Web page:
THANKS to winds from the northeast, locals finally are seeing blue skies and breathing fresher air after conditions improved yesterday following three consecutive days with heavy pollution and a day with medium pollution.
The environmental authority announced the end of the latest round of air pollution, which was aggravated by regional haze and the accumulation of local pollutants due to little wind.
No significant haze or smog is forecast in the next few days. Environmental authorities late yesterday afternoon listed the real-time air quality index as 78, considered "moderate," second-best rating in the six-level system.
Shanghai also is expected to have a warm week. The temperature will climb steadily, up to 17 degrees Celsius on Thursday. It will be sunny with the high forecast to be 11 degrees Celsius today, forecasters said.
The Shanghai Environmental Monitoring Center issued a notice announcing the air quality greatly improved at 7:43am, removing a four-day air pollution alert issued on Wednesday.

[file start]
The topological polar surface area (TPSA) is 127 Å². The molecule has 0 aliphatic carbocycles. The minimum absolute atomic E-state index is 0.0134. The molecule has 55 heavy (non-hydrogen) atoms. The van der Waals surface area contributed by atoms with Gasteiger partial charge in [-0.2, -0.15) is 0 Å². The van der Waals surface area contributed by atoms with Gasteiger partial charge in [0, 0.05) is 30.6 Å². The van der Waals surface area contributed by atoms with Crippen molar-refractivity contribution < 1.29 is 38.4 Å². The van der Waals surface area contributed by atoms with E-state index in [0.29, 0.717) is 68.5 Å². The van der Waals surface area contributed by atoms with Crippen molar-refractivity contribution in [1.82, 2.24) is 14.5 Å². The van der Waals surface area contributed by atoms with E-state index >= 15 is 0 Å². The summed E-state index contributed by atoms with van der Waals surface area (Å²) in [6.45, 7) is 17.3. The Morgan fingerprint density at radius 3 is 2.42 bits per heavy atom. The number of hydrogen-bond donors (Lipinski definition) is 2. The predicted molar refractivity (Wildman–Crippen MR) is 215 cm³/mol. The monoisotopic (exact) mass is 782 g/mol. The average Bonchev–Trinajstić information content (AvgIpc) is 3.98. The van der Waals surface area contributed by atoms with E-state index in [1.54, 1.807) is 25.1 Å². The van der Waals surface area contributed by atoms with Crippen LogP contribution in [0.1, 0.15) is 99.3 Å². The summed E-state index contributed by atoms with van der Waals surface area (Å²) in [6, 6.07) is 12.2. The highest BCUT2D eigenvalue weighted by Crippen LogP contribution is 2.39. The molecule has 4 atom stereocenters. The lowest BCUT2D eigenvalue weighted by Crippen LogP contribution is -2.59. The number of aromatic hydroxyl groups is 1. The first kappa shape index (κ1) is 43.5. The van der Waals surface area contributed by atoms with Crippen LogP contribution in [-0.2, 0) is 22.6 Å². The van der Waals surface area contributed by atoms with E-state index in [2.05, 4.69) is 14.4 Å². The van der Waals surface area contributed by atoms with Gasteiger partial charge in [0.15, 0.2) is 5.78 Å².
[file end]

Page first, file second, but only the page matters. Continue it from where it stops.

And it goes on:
The city's key pollutant PM2.5, airborne particles smaller than 2.5 micrometers in diameter, started to drop from 200 micrograms per cubic meter at 8pm on Saturday and remained at 30 to 40 micrograms per cubic meter all day yesterday. The nation's limit of PM2.5 is 75 micrograms per cubic meter over 24 hours.
The city is studying new measures to reduce fine particles, the major pollutant, to improve things this year, according to Bai Guoqiang, vice chief engineer of Shanghai Environmental Protection Bureau. In Shanghai, the major sources of PM2.5 are vehicle exhaust, boiler emissions such as at power plants and other industrial discharge. Forecasting PM2.5 conditions is tough, Bai said, because it is linked closely with complicated meteorological conditions as well as many physical and chemical changes.
"We now have had an alert system when PM2.5 starts to rise to an alarming level," he said. "Shanghai has invested a lot to reduce industrial emissions. The city also is influenced by regional conditions. For instance, the recent haze covered almost the nation."
Cutting PM2.5 will improve the overall air quality, he said.